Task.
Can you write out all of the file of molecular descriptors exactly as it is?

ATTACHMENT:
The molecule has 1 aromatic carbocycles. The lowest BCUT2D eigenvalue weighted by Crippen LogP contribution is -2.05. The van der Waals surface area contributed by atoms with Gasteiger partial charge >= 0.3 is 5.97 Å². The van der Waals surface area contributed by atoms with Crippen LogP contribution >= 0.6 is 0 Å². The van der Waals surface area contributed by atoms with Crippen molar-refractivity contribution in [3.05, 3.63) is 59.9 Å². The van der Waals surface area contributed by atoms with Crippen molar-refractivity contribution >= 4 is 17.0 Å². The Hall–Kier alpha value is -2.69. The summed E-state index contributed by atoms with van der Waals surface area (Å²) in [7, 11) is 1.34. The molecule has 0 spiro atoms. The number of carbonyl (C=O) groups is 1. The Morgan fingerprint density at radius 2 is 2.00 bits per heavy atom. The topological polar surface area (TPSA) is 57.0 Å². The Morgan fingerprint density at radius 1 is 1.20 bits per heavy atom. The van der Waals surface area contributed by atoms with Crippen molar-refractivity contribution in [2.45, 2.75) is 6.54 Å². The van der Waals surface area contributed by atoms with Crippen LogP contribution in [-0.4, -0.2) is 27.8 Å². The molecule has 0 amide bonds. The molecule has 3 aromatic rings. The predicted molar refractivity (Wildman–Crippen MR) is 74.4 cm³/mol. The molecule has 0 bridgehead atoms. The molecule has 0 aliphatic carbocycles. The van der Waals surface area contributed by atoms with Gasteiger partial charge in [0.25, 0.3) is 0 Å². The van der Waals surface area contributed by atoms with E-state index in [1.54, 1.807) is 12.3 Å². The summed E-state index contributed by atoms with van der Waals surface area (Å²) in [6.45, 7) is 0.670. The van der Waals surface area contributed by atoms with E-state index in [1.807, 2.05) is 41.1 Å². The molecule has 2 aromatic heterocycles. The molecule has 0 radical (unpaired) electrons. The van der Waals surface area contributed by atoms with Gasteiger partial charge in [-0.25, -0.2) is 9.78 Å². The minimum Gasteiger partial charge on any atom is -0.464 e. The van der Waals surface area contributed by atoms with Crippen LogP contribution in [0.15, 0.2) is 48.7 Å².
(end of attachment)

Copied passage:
The molecule has 1 aromatic carbocycles. The lowest BCUT2D eigenvalue weighted by Crippen LogP contribution is -2.05. The van der Waals surface area contributed by atoms with Gasteiger partial charge >= 0.3 is 5.97 Å². The van der Waals surface area contributed by atoms with Crippen LogP contribution >= 0.6 is 0 Å². The van der Waals surface area contributed by atoms with Crippen molar-refractivity contribution in [3.05, 3.63) is 59.9 Å². The van der Waals surface area contributed by atoms with Crippen molar-refractivity contribution >= 4 is 17.0 Å². The Hall–Kier alpha value is -2.69. The summed E-state index contributed by atoms with van der Waals surface area (Å²) in [7, 11) is 1.34. The molecule has 0 spiro atoms. The number of carbonyl (C=O) groups is 1. The Morgan fingerprint density at radius 2 is 2.00 bits per heavy atom. The topological polar surface area (TPSA) is 57.0 Å². The Morgan fingerprint density at radius 1 is 1.20 bits per heavy atom. The van der Waals surface area contributed by atoms with Crippen molar-refractivity contribution in [2.45, 2.75) is 6.54 Å². The van der Waals surface area contributed by atoms with Crippen LogP contribution in [-0.4, -0.2) is 27.8 Å². The molecule has 0 amide bonds. The molecule has 3 aromatic rings. The predicted molar refractivity (Wildman–Crippen MR) is 74.4 cm³/mol. The molecule has 0 bridgehead atoms. The molecule has 0 aliphatic carbocycles. The van der Waals surface area contributed by atoms with Gasteiger partial charge in [0.25, 0.3) is 0 Å². The van der Waals surface area contributed by atoms with E-state index in [1.54, 1.807) is 12.3 Å². The summed E-state index contributed by atoms with van der Waals surface area (Å²) in [6.45, 7) is 0.670. The van der Waals surface area contributed by atoms with E-state index in [1.807, 2.05) is 41.1 Å². The molecule has 2 aromatic heterocycles. The molecule has 0 radical (unpaired) electrons. The van der Waals surface area contributed by atoms with Gasteiger partial charge in [-0.25, -0.2) is 9.78 Å². The minimum Gasteiger partial charge on any atom is -0.464 e. The van der Waals surface area contributed by atoms with Crippen LogP contribution in [0.15, 0.2) is 48.7 Å².